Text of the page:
David Whear warns practitioners not to ignore the Law Commission's review of insurance contract law.

Lloyd's and London market practitioners have a lot on their plates. Aside from the trivial task of trying to manage a profitable enterprise in an environment where traditional assumptions about risk have moved immeasurably, issues such as contract certainty, Solvency II and broker transparency occupy valuable management time. It is perhaps unsurprising then that the seemingly turgid subject of the UK Law Commission's review of insurance contract law has to date received little attention.

While issues such as contract certainty have dominated the headlines, it is undoubtedly the case that significantly more money is spent on legal disputes concerning non-disclosure and breach of warranty than on whether a contract does exist or what it covers. You can have the most clearly-drafted contractual provisions you like, but if a number of the underlying legal principles are unclear, the end result may still be uncertainty.

There is also the unsatisfactory situation in the retail sector where policyholders are able to refer disputes to the Ombudsman, who often makes decisions to patch up unsatisfactory law – resulting in further legal and operational uncertainty.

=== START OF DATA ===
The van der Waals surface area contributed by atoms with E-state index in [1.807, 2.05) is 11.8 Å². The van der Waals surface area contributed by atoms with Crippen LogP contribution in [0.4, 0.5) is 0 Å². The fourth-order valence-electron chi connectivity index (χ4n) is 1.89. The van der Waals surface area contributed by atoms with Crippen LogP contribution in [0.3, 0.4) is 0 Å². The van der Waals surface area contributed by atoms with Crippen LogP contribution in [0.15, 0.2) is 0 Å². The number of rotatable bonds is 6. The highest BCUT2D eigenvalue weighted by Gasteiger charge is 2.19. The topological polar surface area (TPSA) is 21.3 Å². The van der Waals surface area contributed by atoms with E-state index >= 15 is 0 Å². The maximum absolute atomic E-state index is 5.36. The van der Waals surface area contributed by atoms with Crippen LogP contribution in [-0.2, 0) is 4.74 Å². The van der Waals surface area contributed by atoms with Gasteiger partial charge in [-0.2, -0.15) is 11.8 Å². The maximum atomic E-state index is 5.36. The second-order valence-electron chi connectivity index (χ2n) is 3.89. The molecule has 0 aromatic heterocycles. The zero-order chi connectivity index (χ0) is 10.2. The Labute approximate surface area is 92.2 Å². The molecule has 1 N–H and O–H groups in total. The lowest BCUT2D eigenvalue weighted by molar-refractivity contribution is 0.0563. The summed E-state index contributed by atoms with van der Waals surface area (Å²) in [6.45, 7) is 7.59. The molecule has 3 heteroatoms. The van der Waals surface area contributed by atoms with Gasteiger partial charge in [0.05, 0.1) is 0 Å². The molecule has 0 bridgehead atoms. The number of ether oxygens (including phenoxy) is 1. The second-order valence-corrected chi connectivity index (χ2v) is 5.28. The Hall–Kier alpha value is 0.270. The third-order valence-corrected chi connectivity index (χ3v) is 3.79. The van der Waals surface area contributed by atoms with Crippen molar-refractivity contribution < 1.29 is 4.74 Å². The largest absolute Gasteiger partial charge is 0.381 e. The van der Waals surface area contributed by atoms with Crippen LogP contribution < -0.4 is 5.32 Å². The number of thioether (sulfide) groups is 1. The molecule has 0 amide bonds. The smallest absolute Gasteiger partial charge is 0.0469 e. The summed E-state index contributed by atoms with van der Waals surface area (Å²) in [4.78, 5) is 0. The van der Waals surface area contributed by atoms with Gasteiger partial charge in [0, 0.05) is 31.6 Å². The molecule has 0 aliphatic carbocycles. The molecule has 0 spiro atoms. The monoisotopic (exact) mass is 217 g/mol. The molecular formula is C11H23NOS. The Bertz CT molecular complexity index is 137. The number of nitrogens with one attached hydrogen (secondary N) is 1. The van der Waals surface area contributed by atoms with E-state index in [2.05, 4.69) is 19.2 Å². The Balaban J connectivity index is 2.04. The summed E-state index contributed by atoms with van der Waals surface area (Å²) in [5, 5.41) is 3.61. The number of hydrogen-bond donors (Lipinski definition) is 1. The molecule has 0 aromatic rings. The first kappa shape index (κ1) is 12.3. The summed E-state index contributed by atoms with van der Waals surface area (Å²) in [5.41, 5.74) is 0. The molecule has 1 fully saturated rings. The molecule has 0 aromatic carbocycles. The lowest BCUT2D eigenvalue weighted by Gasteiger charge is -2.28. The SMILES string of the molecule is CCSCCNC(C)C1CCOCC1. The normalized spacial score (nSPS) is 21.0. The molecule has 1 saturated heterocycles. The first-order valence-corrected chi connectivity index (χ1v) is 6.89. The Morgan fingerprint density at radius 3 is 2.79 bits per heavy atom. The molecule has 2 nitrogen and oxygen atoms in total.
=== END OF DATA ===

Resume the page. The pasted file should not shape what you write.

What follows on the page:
The Law Commission will review misrepresentation, non-disclosure and breach of warranty. There are also a range of other issues which it may review, including “fraudulent claims” and whether there should be a special definition of fraud. (Given the Association of British Insurer's estimate that there is some £16bn of insurance fraud a year, this is an area that insurers simply cannot ignore.) The review may also consider whether there should be “codification” of insurance law and, if so, whether different codes should apply to the retail and commercial markets. These are matters which could have real significance – particularly if there are moves to amend the principles behind misrepresentation and non-disclosure.

It is unquestionable that, as the Law Commission has said, insurance law is “undoubtedly in need of reform”. It is also unquestionable that reform could have a significant impact on insurers' assessments of their legal and operational risk. It is a debate to which they should actively contribute.